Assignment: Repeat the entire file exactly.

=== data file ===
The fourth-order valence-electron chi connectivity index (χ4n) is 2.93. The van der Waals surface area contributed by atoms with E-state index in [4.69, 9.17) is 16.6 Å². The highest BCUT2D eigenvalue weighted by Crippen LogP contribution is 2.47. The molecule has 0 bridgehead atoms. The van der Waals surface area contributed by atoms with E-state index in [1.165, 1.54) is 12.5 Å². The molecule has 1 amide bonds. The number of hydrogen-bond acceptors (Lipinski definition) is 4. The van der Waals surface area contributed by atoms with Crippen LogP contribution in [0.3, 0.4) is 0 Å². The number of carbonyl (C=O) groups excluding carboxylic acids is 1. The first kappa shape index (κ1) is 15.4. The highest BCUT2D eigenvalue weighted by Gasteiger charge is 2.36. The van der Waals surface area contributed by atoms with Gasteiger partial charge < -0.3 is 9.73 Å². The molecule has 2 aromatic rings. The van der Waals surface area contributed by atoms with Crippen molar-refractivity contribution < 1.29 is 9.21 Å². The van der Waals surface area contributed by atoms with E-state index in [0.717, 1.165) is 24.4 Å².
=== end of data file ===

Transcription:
The fourth-order valence-electron chi connectivity index (χ4n) is 2.93. The van der Waals surface area contributed by atoms with E-state index in [4.69, 9.17) is 16.6 Å². The highest BCUT2D eigenvalue weighted by Crippen LogP contribution is 2.47. The molecule has 0 bridgehead atoms. The van der Waals surface area contributed by atoms with E-state index in [1.165, 1.54) is 12.5 Å². The molecule has 1 amide bonds. The number of hydrogen-bond acceptors (Lipinski definition) is 4. The van der Waals surface area contributed by atoms with Crippen LogP contribution in [0.3, 0.4) is 0 Å². The number of carbonyl (C=O) groups excluding carboxylic acids is 1. The first kappa shape index (κ1) is 15.4. The highest BCUT2D eigenvalue weighted by Gasteiger charge is 2.36. The van der Waals surface area contributed by atoms with Gasteiger partial charge < -0.3 is 9.73 Å². The molecule has 2 aromatic rings. The van der Waals surface area contributed by atoms with Crippen molar-refractivity contribution < 1.29 is 9.21 Å². The van der Waals surface area contributed by atoms with E-state index in [0.717, 1.165) is 24.4 Å².